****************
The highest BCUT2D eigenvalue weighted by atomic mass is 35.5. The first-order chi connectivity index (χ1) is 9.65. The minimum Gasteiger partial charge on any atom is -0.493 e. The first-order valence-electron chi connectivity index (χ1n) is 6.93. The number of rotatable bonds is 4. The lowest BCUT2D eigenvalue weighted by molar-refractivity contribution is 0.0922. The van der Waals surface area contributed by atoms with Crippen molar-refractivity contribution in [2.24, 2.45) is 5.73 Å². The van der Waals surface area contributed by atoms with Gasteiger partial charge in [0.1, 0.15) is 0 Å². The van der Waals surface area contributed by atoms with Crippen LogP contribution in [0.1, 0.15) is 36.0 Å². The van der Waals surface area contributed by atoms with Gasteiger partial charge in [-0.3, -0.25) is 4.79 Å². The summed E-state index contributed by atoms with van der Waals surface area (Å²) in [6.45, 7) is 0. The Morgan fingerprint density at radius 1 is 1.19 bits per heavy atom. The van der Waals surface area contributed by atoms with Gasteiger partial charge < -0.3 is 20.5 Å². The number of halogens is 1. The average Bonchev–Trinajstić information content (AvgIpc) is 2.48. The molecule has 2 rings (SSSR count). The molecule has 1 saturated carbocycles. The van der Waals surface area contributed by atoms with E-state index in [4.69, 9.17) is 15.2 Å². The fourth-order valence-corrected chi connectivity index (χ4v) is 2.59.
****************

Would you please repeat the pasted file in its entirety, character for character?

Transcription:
The highest BCUT2D eigenvalue weighted by atomic mass is 35.5. The first-order chi connectivity index (χ1) is 9.65. The minimum Gasteiger partial charge on any atom is -0.493 e. The first-order valence-electron chi connectivity index (χ1n) is 6.93. The number of rotatable bonds is 4. The lowest BCUT2D eigenvalue weighted by molar-refractivity contribution is 0.0922. The van der Waals surface area contributed by atoms with Crippen molar-refractivity contribution in [2.24, 2.45) is 5.73 Å². The van der Waals surface area contributed by atoms with Gasteiger partial charge in [0.1, 0.15) is 0 Å². The van der Waals surface area contributed by atoms with Crippen LogP contribution in [0.1, 0.15) is 36.0 Å². The van der Waals surface area contributed by atoms with Gasteiger partial charge in [-0.3, -0.25) is 4.79 Å². The summed E-state index contributed by atoms with van der Waals surface area (Å²) in [6.45, 7) is 0. The Morgan fingerprint density at radius 1 is 1.19 bits per heavy atom. The van der Waals surface area contributed by atoms with Gasteiger partial charge < -0.3 is 20.5 Å². The number of halogens is 1. The average Bonchev–Trinajstić information content (AvgIpc) is 2.48. The molecule has 2 rings (SSSR count). The molecule has 1 saturated carbocycles. The van der Waals surface area contributed by atoms with E-state index in [4.69, 9.17) is 15.2 Å². The fourth-order valence-corrected chi connectivity index (χ4v) is 2.59.